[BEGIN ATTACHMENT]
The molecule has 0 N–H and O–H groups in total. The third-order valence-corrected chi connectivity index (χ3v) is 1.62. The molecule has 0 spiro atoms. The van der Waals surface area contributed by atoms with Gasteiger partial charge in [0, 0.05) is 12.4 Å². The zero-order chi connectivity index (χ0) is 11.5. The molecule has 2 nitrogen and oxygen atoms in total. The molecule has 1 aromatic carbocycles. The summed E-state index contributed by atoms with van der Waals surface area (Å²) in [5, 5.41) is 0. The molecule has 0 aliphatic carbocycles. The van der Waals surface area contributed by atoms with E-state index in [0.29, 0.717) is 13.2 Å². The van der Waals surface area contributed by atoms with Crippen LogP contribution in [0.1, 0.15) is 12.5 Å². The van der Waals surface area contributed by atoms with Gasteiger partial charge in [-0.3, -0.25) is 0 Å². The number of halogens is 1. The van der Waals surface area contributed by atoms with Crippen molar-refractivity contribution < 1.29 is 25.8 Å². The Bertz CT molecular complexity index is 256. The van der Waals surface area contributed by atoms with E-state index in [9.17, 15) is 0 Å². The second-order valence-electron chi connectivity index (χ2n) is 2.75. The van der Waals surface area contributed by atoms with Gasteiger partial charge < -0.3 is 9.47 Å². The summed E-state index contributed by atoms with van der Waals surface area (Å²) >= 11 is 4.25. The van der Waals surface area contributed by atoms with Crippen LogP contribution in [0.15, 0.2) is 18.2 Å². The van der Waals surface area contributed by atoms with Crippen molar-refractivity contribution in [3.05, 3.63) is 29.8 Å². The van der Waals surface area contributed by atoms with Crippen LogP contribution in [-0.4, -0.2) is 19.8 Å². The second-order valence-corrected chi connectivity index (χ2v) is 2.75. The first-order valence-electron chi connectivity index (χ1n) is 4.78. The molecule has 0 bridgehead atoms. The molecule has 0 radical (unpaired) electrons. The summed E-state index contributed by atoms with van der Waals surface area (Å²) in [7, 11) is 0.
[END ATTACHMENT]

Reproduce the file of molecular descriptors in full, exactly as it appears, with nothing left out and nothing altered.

The molecule has 0 N–H and O–H groups in total. The third-order valence-corrected chi connectivity index (χ3v) is 1.62. The molecule has 0 spiro atoms. The van der Waals surface area contributed by atoms with Gasteiger partial charge in [0, 0.05) is 12.4 Å². The zero-order chi connectivity index (χ0) is 11.5. The molecule has 2 nitrogen and oxygen atoms in total. The molecule has 1 aromatic carbocycles. The summed E-state index contributed by atoms with van der Waals surface area (Å²) in [5, 5.41) is 0. The molecule has 0 aliphatic carbocycles. The van der Waals surface area contributed by atoms with E-state index in [0.29, 0.717) is 13.2 Å². The van der Waals surface area contributed by atoms with Crippen LogP contribution in [0.1, 0.15) is 12.5 Å². The van der Waals surface area contributed by atoms with Gasteiger partial charge in [-0.3, -0.25) is 0 Å². The number of halogens is 1. The van der Waals surface area contributed by atoms with Crippen molar-refractivity contribution < 1.29 is 25.8 Å². The Bertz CT molecular complexity index is 256. The van der Waals surface area contributed by atoms with E-state index in [9.17, 15) is 0 Å². The second-order valence-electron chi connectivity index (χ2n) is 2.75. The van der Waals surface area contributed by atoms with Gasteiger partial charge < -0.3 is 9.47 Å². The summed E-state index contributed by atoms with van der Waals surface area (Å²) >= 11 is 4.25. The van der Waals surface area contributed by atoms with Crippen LogP contribution in [0.15, 0.2) is 18.2 Å². The van der Waals surface area contributed by atoms with Crippen molar-refractivity contribution in [3.05, 3.63) is 29.8 Å². The van der Waals surface area contributed by atoms with Crippen LogP contribution in [-0.4, -0.2) is 19.8 Å². The second-order valence-corrected chi connectivity index (χ2v) is 2.75. The first-order valence-electron chi connectivity index (χ1n) is 4.78. The molecule has 0 bridgehead atoms. The molecule has 0 radical (unpaired) electrons. The summed E-state index contributed by atoms with van der Waals surface area (Å²) in [7, 11) is 0.